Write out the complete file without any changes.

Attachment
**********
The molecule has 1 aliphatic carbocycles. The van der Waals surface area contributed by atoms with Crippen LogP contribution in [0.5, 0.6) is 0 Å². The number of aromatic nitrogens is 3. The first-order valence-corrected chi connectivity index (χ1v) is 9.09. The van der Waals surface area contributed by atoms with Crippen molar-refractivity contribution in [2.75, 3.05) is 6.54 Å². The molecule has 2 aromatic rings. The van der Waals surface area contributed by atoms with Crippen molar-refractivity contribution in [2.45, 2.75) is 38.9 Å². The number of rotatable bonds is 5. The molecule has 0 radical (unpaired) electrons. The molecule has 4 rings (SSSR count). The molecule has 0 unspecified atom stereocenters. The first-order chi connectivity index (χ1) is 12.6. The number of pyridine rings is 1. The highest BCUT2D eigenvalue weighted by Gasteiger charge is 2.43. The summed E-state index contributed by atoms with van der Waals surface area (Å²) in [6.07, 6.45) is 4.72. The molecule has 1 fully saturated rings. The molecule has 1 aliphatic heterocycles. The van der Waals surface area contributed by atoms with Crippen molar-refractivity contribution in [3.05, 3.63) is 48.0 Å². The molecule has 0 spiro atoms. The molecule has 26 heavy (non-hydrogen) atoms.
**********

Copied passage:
The molecule has 1 aliphatic carbocycles. The van der Waals surface area contributed by atoms with Crippen LogP contribution in [0.5, 0.6) is 0 Å². The number of aromatic nitrogens is 3. The first-order valence-corrected chi connectivity index (χ1v) is 9.09. The van der Waals surface area contributed by atoms with Crippen molar-refractivity contribution in [2.75, 3.05) is 6.54 Å². The molecule has 2 aromatic rings. The van der Waals surface area contributed by atoms with Crippen molar-refractivity contribution in [2.45, 2.75) is 38.9 Å². The number of rotatable bonds is 5. The molecule has 0 radical (unpaired) electrons. The molecule has 4 rings (SSSR count). The molecule has 0 unspecified atom stereocenters. The first-order chi connectivity index (χ1) is 12.6. The number of pyridine rings is 1. The highest BCUT2D eigenvalue weighted by Gasteiger charge is 2.43. The summed E-state index contributed by atoms with van der Waals surface area (Å²) in [6.07, 6.45) is 4.72. The molecule has 1 fully saturated rings. The molecule has 1 aliphatic heterocycles. The van der Waals surface area contributed by atoms with Crippen molar-refractivity contribution in [3.05, 3.63) is 48.0 Å². The molecule has 0 spiro atoms. The molecule has 26 heavy (non-hydrogen) atoms.